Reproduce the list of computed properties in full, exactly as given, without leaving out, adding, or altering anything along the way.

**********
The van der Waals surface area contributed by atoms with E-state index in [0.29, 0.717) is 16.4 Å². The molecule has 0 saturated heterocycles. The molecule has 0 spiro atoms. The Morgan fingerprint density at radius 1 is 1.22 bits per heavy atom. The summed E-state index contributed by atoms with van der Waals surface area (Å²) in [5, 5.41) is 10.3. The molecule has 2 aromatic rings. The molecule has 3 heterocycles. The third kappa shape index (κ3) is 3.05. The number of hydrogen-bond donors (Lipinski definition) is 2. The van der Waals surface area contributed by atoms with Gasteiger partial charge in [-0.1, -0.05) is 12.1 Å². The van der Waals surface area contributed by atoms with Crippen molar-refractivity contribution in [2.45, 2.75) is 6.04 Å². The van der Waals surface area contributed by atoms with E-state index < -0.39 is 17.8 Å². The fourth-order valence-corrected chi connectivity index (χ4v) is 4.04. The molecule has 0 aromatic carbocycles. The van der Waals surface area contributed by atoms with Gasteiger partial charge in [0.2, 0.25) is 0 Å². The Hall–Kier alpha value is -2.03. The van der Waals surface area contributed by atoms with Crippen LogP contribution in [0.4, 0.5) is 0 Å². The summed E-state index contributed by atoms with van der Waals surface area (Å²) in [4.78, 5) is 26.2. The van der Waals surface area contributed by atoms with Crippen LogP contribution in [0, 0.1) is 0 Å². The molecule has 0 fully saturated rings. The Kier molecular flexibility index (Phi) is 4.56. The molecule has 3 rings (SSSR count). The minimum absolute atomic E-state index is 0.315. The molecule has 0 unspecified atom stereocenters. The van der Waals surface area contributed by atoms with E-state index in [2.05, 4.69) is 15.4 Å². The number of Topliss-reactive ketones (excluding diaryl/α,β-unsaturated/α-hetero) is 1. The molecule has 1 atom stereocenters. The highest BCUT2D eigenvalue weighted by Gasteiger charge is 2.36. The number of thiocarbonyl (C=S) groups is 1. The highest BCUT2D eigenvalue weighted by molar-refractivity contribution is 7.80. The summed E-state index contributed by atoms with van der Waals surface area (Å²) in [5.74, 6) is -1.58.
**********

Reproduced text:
The van der Waals surface area contributed by atoms with E-state index in [0.29, 0.717) is 16.4 Å². The molecule has 0 saturated heterocycles. The molecule has 0 spiro atoms. The Morgan fingerprint density at radius 1 is 1.22 bits per heavy atom. The summed E-state index contributed by atoms with van der Waals surface area (Å²) in [5, 5.41) is 10.3. The molecule has 2 aromatic rings. The molecule has 3 heterocycles. The third kappa shape index (κ3) is 3.05. The number of hydrogen-bond donors (Lipinski definition) is 2. The van der Waals surface area contributed by atoms with Gasteiger partial charge in [-0.1, -0.05) is 12.1 Å². The van der Waals surface area contributed by atoms with Crippen molar-refractivity contribution in [2.45, 2.75) is 6.04 Å². The van der Waals surface area contributed by atoms with E-state index < -0.39 is 17.8 Å². The fourth-order valence-corrected chi connectivity index (χ4v) is 4.04. The molecule has 0 aromatic carbocycles. The van der Waals surface area contributed by atoms with Gasteiger partial charge in [0.2, 0.25) is 0 Å². The Hall–Kier alpha value is -2.03. The van der Waals surface area contributed by atoms with Crippen LogP contribution in [0.4, 0.5) is 0 Å². The summed E-state index contributed by atoms with van der Waals surface area (Å²) in [4.78, 5) is 26.2. The van der Waals surface area contributed by atoms with Crippen LogP contribution in [0, 0.1) is 0 Å². The molecule has 0 fully saturated rings. The Kier molecular flexibility index (Phi) is 4.56. The molecule has 3 rings (SSSR count). The minimum absolute atomic E-state index is 0.315. The molecule has 0 unspecified atom stereocenters. The van der Waals surface area contributed by atoms with E-state index in [2.05, 4.69) is 15.4 Å². The number of Topliss-reactive ketones (excluding diaryl/α,β-unsaturated/α-hetero) is 1. The molecule has 1 atom stereocenters. The highest BCUT2D eigenvalue weighted by Gasteiger charge is 2.36. The number of thiocarbonyl (C=S) groups is 1. The highest BCUT2D eigenvalue weighted by molar-refractivity contribution is 7.80. The summed E-state index contributed by atoms with van der Waals surface area (Å²) in [5.74, 6) is -1.58.